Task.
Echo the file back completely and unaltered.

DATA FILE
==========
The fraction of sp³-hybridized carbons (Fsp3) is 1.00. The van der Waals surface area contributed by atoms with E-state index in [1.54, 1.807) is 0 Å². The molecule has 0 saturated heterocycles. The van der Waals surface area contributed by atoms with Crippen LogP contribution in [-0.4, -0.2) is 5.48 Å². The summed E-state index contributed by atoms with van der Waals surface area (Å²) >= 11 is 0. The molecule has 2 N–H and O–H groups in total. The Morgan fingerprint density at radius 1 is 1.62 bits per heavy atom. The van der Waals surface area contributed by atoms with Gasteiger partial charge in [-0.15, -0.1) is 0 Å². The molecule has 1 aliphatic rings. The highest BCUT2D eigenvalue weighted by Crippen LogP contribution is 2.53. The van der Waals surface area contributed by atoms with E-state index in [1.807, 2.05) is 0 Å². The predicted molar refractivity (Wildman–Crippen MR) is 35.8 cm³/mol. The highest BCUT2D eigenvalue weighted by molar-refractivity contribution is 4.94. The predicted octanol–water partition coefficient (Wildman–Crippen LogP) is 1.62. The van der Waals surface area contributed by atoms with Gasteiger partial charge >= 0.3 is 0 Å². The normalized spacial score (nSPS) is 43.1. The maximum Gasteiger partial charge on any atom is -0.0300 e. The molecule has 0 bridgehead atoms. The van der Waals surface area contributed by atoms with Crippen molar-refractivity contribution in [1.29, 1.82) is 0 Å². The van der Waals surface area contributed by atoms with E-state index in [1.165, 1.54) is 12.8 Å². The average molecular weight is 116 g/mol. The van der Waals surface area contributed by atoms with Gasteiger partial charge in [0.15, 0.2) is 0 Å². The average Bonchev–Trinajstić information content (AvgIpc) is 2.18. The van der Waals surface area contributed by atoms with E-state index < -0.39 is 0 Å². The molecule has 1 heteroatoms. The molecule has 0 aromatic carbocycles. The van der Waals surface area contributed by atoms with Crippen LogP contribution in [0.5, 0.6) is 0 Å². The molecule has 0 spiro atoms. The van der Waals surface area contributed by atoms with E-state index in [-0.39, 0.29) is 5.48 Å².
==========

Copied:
The fraction of sp³-hybridized carbons (Fsp3) is 1.00. The van der Waals surface area contributed by atoms with E-state index in [1.54, 1.807) is 0 Å². The molecule has 0 saturated heterocycles. The van der Waals surface area contributed by atoms with Crippen LogP contribution in [-0.4, -0.2) is 5.48 Å². The summed E-state index contributed by atoms with van der Waals surface area (Å²) >= 11 is 0. The molecule has 2 N–H and O–H groups in total. The Morgan fingerprint density at radius 1 is 1.62 bits per heavy atom. The van der Waals surface area contributed by atoms with Gasteiger partial charge in [-0.15, -0.1) is 0 Å². The molecule has 1 aliphatic rings. The highest BCUT2D eigenvalue weighted by Crippen LogP contribution is 2.53. The van der Waals surface area contributed by atoms with E-state index in [1.807, 2.05) is 0 Å². The predicted molar refractivity (Wildman–Crippen MR) is 35.8 cm³/mol. The highest BCUT2D eigenvalue weighted by molar-refractivity contribution is 4.94. The predicted octanol–water partition coefficient (Wildman–Crippen LogP) is 1.62. The van der Waals surface area contributed by atoms with Gasteiger partial charge >= 0.3 is 0 Å². The normalized spacial score (nSPS) is 43.1. The maximum Gasteiger partial charge on any atom is -0.0300 e. The molecule has 0 bridgehead atoms. The van der Waals surface area contributed by atoms with Crippen molar-refractivity contribution in [1.29, 1.82) is 0 Å². The van der Waals surface area contributed by atoms with E-state index in [1.165, 1.54) is 12.8 Å². The average molecular weight is 116 g/mol. The van der Waals surface area contributed by atoms with Gasteiger partial charge in [0.15, 0.2) is 0 Å². The average Bonchev–Trinajstić information content (AvgIpc) is 2.18. The van der Waals surface area contributed by atoms with E-state index < -0.39 is 0 Å². The molecule has 1 heteroatoms. The molecule has 0 aromatic carbocycles. The van der Waals surface area contributed by atoms with Crippen LogP contribution in [0.5, 0.6) is 0 Å². The molecule has 0 spiro atoms. The van der Waals surface area contributed by atoms with E-state index in [-0.39, 0.29) is 5.48 Å².